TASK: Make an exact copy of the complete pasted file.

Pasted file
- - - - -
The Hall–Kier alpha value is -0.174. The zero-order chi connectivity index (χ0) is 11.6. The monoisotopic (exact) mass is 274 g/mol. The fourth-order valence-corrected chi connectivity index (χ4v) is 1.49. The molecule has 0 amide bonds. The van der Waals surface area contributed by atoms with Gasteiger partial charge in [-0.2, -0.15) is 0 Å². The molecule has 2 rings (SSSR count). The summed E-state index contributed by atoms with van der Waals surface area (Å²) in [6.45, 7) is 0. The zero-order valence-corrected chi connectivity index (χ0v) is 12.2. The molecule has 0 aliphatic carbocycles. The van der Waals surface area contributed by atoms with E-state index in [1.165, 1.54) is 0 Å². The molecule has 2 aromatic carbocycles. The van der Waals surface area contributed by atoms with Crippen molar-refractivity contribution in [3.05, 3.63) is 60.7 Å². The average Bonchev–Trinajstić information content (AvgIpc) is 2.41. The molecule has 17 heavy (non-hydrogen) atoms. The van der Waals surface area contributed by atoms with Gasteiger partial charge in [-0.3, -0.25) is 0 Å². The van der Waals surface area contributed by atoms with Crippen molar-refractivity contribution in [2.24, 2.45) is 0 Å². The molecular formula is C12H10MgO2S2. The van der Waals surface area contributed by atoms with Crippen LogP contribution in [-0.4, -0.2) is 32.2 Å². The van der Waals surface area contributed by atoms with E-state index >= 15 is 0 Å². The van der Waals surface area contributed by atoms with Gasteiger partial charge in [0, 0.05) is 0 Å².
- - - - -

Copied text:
The Hall–Kier alpha value is -0.174. The zero-order chi connectivity index (χ0) is 11.6. The monoisotopic (exact) mass is 274 g/mol. The fourth-order valence-corrected chi connectivity index (χ4v) is 1.49. The molecule has 0 amide bonds. The van der Waals surface area contributed by atoms with Gasteiger partial charge in [-0.2, -0.15) is 0 Å². The molecule has 2 rings (SSSR count). The summed E-state index contributed by atoms with van der Waals surface area (Å²) in [6.45, 7) is 0. The zero-order valence-corrected chi connectivity index (χ0v) is 12.2. The molecule has 0 aliphatic carbocycles. The van der Waals surface area contributed by atoms with E-state index in [1.165, 1.54) is 0 Å². The molecule has 2 aromatic carbocycles. The van der Waals surface area contributed by atoms with Crippen molar-refractivity contribution in [3.05, 3.63) is 60.7 Å². The average Bonchev–Trinajstić information content (AvgIpc) is 2.41. The molecule has 17 heavy (non-hydrogen) atoms. The van der Waals surface area contributed by atoms with Gasteiger partial charge in [-0.3, -0.25) is 0 Å². The van der Waals surface area contributed by atoms with Crippen molar-refractivity contribution in [2.24, 2.45) is 0 Å². The molecular formula is C12H10MgO2S2. The van der Waals surface area contributed by atoms with Crippen LogP contribution in [-0.4, -0.2) is 32.2 Å². The van der Waals surface area contributed by atoms with E-state index >= 15 is 0 Å². The van der Waals surface area contributed by atoms with Gasteiger partial charge in [0, 0.05) is 0 Å².